Concussion concerns grow in high school football

Concussion concerns grow in high school football

(WOIO) - Football can be a violent sport, and injuries on the field are part of the game. But there's a growing concern over concussions among some doctors and parents of children who play the game.

The Ohio High School Athletic Association has reported 26 football concussions so far this year. Last year ended with 101 concussions caused by playing football in the state.

Although football is a traditional part of fall in Ohio for hundreds of families, some parents are so concerned they're pulling their kids out of the game.

On Thursday night, Kamelya Walker cheered on her son Queshawn as the Berea-MidPark Titans took on the Olmsted Falls Bulldogs in a freshman football game. But his safety and recent news about concussion was not far from his mind.

"I tell him always to make sure your gear is together, protect yourself at all costs. And understand when you feel light headed or dizzy, let officials know. It's important," Walker said.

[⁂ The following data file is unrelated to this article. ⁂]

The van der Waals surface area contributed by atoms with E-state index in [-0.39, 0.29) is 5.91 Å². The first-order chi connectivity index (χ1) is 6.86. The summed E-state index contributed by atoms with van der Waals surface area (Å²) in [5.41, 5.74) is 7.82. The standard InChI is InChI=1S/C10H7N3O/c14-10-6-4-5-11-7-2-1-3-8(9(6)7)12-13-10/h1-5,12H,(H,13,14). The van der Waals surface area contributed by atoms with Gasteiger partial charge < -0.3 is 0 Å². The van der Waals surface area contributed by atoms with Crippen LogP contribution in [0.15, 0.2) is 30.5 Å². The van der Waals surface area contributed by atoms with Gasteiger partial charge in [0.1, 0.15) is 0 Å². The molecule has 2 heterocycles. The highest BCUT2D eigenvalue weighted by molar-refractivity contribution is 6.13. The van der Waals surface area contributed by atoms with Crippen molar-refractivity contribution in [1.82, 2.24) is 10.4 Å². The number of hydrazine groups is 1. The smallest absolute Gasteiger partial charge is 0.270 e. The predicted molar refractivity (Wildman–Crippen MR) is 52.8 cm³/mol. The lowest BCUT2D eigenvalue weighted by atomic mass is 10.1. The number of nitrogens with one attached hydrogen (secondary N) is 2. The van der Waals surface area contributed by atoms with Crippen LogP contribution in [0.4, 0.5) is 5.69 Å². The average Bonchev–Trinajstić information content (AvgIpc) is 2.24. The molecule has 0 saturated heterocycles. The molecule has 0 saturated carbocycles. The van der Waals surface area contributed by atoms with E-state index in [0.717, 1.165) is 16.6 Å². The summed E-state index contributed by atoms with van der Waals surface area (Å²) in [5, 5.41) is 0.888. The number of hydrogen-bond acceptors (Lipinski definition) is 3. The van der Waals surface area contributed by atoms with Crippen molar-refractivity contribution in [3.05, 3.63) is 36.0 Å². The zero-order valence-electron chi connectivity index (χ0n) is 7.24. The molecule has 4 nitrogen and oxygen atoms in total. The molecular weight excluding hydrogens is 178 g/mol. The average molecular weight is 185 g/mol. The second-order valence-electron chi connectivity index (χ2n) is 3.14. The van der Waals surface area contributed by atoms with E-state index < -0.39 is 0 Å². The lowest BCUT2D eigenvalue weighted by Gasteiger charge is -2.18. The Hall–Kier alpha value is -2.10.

Some parents are worried enough to tell their sons to put down the ball.

ESPN reports participation in Pop Warner Youth Football d ropped nearly 10 percent from 2010 to 2012.

In a new CBS report, we learned some high schools across the country, like Maplewood Richmond Heights in Missouri, d ropped their football programs all together.

Nevertheless, football is still king when it comes to sports.

"They've been doing it a long time. I don't think it's going to stop right now. They just need better technology with the helmets and everything, just to be more safe," said Mario Minor, a parent of a high school football player.

Sharon Spellacy can't help worrying about her son, Jack, when he's on the field.

"We all worry as parents, having our kids out on the field out there and getting hit. And you hear horror stories as your kids grow up on the field," she said.

She puts the risks in perspective.

"There's a fine line. You want them to play well. You want them to not get hurt. But this is what growing up is about. This is a part of their history in high school," Spellacy said.

Football isn't the only sport dealing with concussions. According to last year's OHSAA statistics, soccer players had just as many concussions between girls and boys teams. Combined, the sport saw 100 concussions last year in Ohio.

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